As a wrestling coach with approximately 40 kids each year, it can be challenging to hear contradictory instructions and coaching from parents. Our program has a specific system in place to not only teach wrestling but also accountability, discipline, and a strong work ethic. We spend many hours developing our system in practice. We fine tune our system each practice. Each day we have a plan in place for what we want to accomplish. It's rarely, if ever, "winged" or made up on the fly. From 2:30-2:40 p.m., we warm-up with sport related activities. From 2:40-3:00, we work on conditioning. From 3-3:20, we work on technique A and how to effectively execute it in various situations. At 3:20, we work on combining technique A with previous taught techniques of B,C,D, and E. At 3:45, we set up match situations to practice techniques A-E in a "live" setting with an opponent actively trying to resist. I think you get the point, but this is how most practices are run at the high school level and beyond. There is a logical plan in place to teach our kids "the game" with the end-goal being to win and be successful.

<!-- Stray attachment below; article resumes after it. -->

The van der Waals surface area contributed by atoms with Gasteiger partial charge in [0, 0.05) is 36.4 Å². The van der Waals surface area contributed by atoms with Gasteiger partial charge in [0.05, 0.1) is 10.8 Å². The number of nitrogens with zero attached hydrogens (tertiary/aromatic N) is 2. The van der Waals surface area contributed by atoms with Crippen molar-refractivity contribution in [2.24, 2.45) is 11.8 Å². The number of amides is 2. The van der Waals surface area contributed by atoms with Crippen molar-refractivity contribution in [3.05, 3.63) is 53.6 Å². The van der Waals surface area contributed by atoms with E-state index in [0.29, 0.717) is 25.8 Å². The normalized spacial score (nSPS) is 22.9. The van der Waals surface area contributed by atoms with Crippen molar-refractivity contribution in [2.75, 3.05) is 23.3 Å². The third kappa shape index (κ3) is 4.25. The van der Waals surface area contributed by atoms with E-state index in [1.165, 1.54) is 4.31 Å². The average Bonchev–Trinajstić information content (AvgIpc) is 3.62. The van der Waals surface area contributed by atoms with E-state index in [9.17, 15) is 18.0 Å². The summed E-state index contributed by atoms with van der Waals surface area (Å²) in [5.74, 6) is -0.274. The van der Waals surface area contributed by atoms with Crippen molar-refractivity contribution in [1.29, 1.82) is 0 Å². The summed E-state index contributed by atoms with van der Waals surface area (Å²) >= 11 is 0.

When game time, or match time, rolls around, we have spent hours to prepare for the contest. That doesn't mean we are 100% ready but we try to be to the best of our ability. We begin the game and a funny thing happens. Our opponent also has a plan. They evidently didn't get the memo that we have a system to run and their plan is negatively affecting our performance. Obviously this is sarcasm, but that's the reality. That is sport. Two teams competing to win. Things usually do not go exactly as planned. For that matter, there is no perfect plan. Coaches put out their game plan and try to execute it as efficiently as possible with the expectation that mostly likely it will need adjusted throughout the contest. These plans are unbiased. They are not personal in nature towards any player. They are developed with the available personnel in mind to best win the game. These plans can change game to game or match to match depending on the opponent. When our players hear information from the stands that is different from ours, it makes us nervous. The information is not part of the system that we have practiced diligently for many hours. The information is contradicting the time we spent with our players to prepare them for this event. So our preparation, strategy, and plan is highly compromised in a game when our players are hearing different messages contrary from what they've heard in practice. It creates confusion to the players and undermines the trust that is created between the players and coaches in practice. Furthermore, throw in a loud crowd, the weather, fatigue, and the general anxiety of a game, often times a player's performance is hindered, not helped.